Experiencing Azerbaijan

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Location: Kansas, United States

Sunday, May 01, 2005

Emerging Theories on Laundry

I have to return to the dirty towel line of thought though because towels are at the center of my Emerging Theories on Laundry: a dry towel feels less dirty than a wet towel; the remaining soap in not quite rinsed clothing repels dirt; the small spot of chicken grease will not be noticed; I think I can wear this shirt again; the socks are, after all, a long way from my nose. I admit that my attitudes toward cleanliness, along with my attitudes towards other habits of my American life, have taken a beating here. Is cleanliness relevant in this troubled world? We can take it as given that I am, was, a clean person. Doing laundry was my favorite chore at home. I loved my organized laundry room, and I loved the time I spent in peaceful solitude reading care labels, sorting, determining color fastness, and above all, the neat, precise folding—I was more a Clothing Control Officer. And I was quite fanatical concerning kitchen towels. I had a lot of rules relating to the segregated use or multi-use of kitchen towels; I don’t want to list them…“her poor children” you would think, and you would be right.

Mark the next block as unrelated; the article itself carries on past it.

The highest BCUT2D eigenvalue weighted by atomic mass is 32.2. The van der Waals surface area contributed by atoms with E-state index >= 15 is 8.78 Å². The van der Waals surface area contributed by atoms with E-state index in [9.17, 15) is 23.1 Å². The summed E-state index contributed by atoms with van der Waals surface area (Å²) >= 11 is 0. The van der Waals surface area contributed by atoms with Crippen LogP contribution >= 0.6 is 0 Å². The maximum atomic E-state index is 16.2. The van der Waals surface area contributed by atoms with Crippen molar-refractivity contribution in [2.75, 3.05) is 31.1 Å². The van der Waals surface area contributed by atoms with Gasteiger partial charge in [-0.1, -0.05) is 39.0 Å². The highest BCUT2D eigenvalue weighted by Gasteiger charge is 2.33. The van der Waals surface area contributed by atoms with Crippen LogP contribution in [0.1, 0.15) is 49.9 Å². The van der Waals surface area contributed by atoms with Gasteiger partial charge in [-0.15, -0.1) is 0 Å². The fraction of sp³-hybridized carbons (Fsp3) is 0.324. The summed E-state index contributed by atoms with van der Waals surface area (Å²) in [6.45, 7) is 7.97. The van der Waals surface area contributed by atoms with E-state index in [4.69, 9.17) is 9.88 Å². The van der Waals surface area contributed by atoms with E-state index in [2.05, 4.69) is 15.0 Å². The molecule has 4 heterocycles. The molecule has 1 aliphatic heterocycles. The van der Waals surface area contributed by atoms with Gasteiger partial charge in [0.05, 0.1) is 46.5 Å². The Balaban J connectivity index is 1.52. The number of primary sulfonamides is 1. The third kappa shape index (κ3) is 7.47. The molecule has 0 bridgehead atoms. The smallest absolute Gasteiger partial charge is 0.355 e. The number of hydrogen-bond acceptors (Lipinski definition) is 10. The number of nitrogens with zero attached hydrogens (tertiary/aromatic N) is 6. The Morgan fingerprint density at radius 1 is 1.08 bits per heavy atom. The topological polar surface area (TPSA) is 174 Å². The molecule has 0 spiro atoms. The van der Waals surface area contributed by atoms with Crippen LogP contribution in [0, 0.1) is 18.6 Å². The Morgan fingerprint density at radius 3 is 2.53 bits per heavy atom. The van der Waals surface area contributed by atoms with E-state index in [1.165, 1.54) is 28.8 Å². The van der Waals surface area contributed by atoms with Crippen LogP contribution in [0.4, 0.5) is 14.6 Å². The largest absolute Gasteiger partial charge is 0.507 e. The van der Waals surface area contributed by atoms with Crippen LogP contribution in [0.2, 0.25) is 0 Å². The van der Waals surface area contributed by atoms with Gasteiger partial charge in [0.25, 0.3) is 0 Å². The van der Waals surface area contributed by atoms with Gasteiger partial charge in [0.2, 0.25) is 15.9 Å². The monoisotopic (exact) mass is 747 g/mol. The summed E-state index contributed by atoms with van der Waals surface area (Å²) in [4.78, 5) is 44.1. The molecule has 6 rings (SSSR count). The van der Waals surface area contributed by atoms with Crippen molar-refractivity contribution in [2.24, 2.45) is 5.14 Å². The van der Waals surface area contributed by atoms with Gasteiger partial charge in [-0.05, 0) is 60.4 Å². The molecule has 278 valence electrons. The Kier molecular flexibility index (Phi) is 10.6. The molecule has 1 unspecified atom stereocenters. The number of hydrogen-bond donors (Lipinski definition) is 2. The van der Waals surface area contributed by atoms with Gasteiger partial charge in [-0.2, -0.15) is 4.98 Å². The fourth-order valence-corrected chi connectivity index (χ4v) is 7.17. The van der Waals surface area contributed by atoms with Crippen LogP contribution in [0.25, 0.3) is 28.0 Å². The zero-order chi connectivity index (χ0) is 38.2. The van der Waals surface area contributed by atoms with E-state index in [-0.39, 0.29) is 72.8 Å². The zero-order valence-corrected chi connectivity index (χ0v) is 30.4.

Present circumstances have forced a change. The same three pink, blue and white towels hang in the kitchen day after day, week after week, because towels are tough to wash by hand, really very tedious, and if you don’t get them clean, what is the point? They are already somewhat dirty and why scrub the knuckles raw, if in the end, all you have is a not quite clean towel. That is a dilemma for nervous people, and to survive, I have swung the other way, and that shift in thinking is responsible for Emerging Theories on Laundry…I am, I suppose, much like a ‘think tank’ at Proctor and Gamble—only less productive and more realistic—with the result that my kitchen is enshrined with spotty towels, my tea cup reeks of lavender and my face smells slightly of cabbage.


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